What’s interesting is that companies are having to take themselves out of the middle of the very conversations they are starting and put people at the center.
Take American Express: The company has developed a suite of products to serve the poor and unbanked in the US. But rather than launch a major direct marketing campaign, they’ve chosen to kickstart a national conversation about what it means to lack access to financial services. There has been an intense dialogue around unbanked populations in low-income countries – in particular in sub-saharan Africa. But nearly one-third of the U.S. population—106 million people—are either underbanked or unbanked. This is not a topic that tends to make the front page of newspapers back home.
The bottom line is this: businesses are becoming storytellers, and those that aren’t risk falling behind.
Another thing that has been striking is the rise of the entrepreneur. When the so-called “Great Recession” hit in 2008, it destroyed millions of jobs and it was ng back.
The McKinsey Global Institutehas been studying the so-called “jobless recovery” phenomenon, and has shown that, over the last two decades, jobs have been recovering more slowly than GDP. Interestingly, one of the main reasons was low or falling entrepreneurship.
Well, we know that one of the most effective ways to create jobs and serve communities is to support entrepreneurship. And so with all this talk about economic recovery and a clear focus on creating jobs (which we saw dominate the global dialogue after 2008), we started to see massive shifts in where investments were flowing – not just in the private equity world, but also in aid, public welfare and philanthropy. We saw a new term was coined by the Aspen Network of Development Entrepreneurs -- SGB’s: small and growing enterprises
A surge of government and civil society programs sprung up to kick-start enterprise creation. Even companies, some of whom had been responsible for large layoffs in the recession, started investing in entrepreneurship programs.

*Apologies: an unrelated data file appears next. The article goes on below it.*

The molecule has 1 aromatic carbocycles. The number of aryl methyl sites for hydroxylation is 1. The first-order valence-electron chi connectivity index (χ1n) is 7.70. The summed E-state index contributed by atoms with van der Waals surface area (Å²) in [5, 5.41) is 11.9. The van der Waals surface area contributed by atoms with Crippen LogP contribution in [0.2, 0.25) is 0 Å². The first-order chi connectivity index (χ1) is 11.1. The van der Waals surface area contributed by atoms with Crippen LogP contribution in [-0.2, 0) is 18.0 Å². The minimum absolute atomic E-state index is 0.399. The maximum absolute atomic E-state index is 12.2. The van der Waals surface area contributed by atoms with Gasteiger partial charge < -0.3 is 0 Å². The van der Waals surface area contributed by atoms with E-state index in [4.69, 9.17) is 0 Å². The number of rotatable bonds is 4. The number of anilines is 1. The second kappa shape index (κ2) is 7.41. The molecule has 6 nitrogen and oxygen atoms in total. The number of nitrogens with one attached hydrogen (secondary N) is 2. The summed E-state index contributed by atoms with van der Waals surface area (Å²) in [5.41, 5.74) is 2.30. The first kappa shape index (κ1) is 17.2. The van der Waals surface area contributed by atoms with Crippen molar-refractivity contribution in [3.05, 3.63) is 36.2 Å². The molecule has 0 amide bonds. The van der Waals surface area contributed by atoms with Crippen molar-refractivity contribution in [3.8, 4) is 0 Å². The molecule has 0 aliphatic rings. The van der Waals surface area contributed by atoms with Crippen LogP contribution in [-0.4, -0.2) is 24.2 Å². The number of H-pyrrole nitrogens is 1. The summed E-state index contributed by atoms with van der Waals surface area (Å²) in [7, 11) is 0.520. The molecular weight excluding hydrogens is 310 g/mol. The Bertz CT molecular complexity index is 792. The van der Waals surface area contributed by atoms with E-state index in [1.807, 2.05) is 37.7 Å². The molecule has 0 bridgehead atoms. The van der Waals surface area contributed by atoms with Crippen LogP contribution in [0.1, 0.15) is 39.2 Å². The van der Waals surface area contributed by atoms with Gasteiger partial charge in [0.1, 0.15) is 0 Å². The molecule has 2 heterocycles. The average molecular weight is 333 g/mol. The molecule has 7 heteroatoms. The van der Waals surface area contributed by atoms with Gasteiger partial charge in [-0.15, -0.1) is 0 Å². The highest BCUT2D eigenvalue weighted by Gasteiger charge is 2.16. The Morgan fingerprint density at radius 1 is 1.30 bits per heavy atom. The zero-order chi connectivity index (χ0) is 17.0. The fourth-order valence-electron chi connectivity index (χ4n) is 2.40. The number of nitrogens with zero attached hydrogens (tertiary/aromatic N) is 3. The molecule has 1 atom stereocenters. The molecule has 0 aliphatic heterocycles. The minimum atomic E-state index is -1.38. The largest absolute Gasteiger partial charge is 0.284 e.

Even the major aid institutions started investing – in very visible ways -- in developing entrepreneurial ecosystems. The UK’s aid agency –DFID -- announced their intention to launch a £70 million entrepreneurial ecosystem in Sub-Saharan Africa.
In short, entrepreneurship itself has become a tool for economic development. And while this might not be a new concept, it is a new time and it is remarkable to see what’s happening in every nook and cranny of the globe.
This last point is not meant pejoratively. CSR – corporate social responsibility – as both a concept and as a practice has evolved and, in many ways, democratized. Everyone has their own spin on it, which is evident in the language we see being used.
Over the years, there has been a noticeable, side-stepping away from the term “CSR.” Part of this is due to the negative associations it sometimes provokes. So-called “green- or ethics-washing”, and real challenges to CSR as an authentic trade.
This search for new language reflects our new expectations of what it means for a company to be socially responsible. In our information-rich, media savvy environment, there is no one-off philanthropic initiative that can distract from an utter lack of sustainability or responsibility in the core business operation.
And so this search for more meaningful language has resulted in some fascinating descriptions of CSR programs, not to mention job titles. Leon Kaye highlights a few of these titles in his CSR blog: Chief Greenskeeper, Chief Inspired Protagonist, and my favorite, the Green Enabling Officer.
CSR has not always and, frankly, not usually, been fully integrated into a company’s core values and business. But that’s also because this stuff is really, really hard. As we saw with the Ben & Jerry’s example, it takes time and there are significant barriers. Supply chains are complex. Big institutions move slowly. Values are imbued over long periods of time.
BUTthe good news is that today I see many more businesses wrestling with the hard questions, grappling with what their role as corporate citizens is. Milton Friedman’s notion of pure profit maximization is no longer viable.
So, while this trend is marked by language – let me be clear – it’s more about the seismic shift in how big brands are addressing their impact in the world. It’s real.
From the time 18 years ago when I accidentally found myself in corporate boardrooms, amidst heated crises, to where I find myself today, inside the machinations of numerous companies wrestling with the meaning of social impact – one thing is clear.
The decision-making process is not always straightforward but it is always informed by external factors. What is the role of our reputation in decision making? Is it reputation or impact that we are after? Or both? How much do we owe to stakeholders? How much do we owe to society?
Sitting at a boardroom table and grappling with those questions is to understand the complexity of doing right, doing good and doing business in the 21st century.